We gazed with wonder and astonishment upon the devastation and ruin of the surrounding country, and of a rich country, once in a high state of cultivation. Fences all gone; houses burned down; graves of number slain [sic]; live stock and grain all consumed; and the horrors of war looking one full in the face! We could but think of a new version of an old rhyme-
"Could we with ink the ocean fill;
Were the whole sky a parchment made,
Were every stock a quill,
And every man a scribe buy trade-
The sea of ink, the paper sky,
The scribes of old would not suffice
To write the Southern Rebel
Treason, murders and lies
Brownlow's Whig and Independent Journal and Rebel Ventilator, January 16, 1864.
4, Admonition to Potential Officers of African-American Soldiers in the Volunteer State
The Colored Troops in Tennessee. Captain R. D. Mussey, commissioner for the organization of colored troops in East and Middle Tennessee, issued a circular from Nashville on the 15th ultimo, the concluding section of which is as follows:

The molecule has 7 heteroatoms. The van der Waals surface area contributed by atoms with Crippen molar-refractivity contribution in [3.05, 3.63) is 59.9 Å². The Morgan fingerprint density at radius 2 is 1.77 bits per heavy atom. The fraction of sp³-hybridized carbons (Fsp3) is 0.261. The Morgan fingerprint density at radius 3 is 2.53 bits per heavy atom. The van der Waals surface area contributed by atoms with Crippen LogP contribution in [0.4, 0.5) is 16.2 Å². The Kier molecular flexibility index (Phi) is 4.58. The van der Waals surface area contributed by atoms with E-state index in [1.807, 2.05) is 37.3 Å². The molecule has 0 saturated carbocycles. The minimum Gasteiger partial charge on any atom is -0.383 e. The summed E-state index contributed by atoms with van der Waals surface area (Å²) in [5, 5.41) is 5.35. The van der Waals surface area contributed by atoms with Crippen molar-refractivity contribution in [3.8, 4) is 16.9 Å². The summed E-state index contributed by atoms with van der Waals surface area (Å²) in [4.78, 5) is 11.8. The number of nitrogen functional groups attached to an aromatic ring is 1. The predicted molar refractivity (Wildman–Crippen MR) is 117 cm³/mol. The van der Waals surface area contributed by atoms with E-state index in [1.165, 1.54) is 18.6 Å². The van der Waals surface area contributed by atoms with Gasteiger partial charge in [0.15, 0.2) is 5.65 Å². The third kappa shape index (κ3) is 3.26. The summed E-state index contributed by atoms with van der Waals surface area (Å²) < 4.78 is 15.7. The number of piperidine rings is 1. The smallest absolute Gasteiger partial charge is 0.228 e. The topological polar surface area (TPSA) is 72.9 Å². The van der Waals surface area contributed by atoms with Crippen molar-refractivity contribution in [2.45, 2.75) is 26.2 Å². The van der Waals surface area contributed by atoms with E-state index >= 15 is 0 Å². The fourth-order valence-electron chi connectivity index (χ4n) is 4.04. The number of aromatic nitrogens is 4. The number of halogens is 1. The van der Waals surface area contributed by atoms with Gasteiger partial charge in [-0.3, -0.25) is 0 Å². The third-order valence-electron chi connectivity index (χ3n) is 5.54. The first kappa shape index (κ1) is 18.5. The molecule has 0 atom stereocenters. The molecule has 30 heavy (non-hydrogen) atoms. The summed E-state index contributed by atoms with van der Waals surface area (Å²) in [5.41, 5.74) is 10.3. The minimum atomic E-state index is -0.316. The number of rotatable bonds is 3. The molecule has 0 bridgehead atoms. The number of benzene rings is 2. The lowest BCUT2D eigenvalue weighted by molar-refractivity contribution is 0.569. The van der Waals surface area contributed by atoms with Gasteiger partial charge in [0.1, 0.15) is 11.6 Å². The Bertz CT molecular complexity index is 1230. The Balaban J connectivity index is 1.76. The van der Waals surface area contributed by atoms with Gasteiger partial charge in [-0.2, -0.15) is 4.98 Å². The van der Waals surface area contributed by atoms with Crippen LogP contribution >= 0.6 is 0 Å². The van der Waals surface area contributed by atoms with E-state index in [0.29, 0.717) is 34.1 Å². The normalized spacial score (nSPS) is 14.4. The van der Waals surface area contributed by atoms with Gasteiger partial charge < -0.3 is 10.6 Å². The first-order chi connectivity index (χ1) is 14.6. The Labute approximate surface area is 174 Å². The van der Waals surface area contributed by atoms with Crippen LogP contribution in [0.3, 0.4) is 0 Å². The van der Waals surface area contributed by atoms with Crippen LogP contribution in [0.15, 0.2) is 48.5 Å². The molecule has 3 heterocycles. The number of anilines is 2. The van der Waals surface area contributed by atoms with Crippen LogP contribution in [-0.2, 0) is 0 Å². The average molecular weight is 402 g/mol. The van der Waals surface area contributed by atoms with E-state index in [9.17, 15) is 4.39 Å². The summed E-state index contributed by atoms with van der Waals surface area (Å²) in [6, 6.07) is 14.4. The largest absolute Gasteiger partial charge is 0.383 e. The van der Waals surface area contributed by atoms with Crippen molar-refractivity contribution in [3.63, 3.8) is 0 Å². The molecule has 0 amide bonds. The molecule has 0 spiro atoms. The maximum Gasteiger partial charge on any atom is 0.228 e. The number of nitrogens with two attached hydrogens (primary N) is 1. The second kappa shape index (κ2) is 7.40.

"X. No person is wanted as an officer in a colored regiment who 'feels that he is making a sacrifice in accepting a position in a colored regiment,' or who desires the places simply for higher rank and pay. It is the aim of those having this organization in charge to make colored troops equal, if not superior, to the best of white troops in drill, discipline and officers. It is more than possible that colored troops will hereafter form no inconsiderable portion of the permanent army of the United States, and it should be the aim of every officer of colored troops to make himself and his men fit for such an honorable position.
"It can be no 'sacrifice' to any man to command in a service which gives liberty to slaves, and manhood to chattels, as well as soldiers to the Union."
Another message in this circular declares that "should incompetent or bad men find their way accidentally into one of thee regiments, they will be weeded out immediately.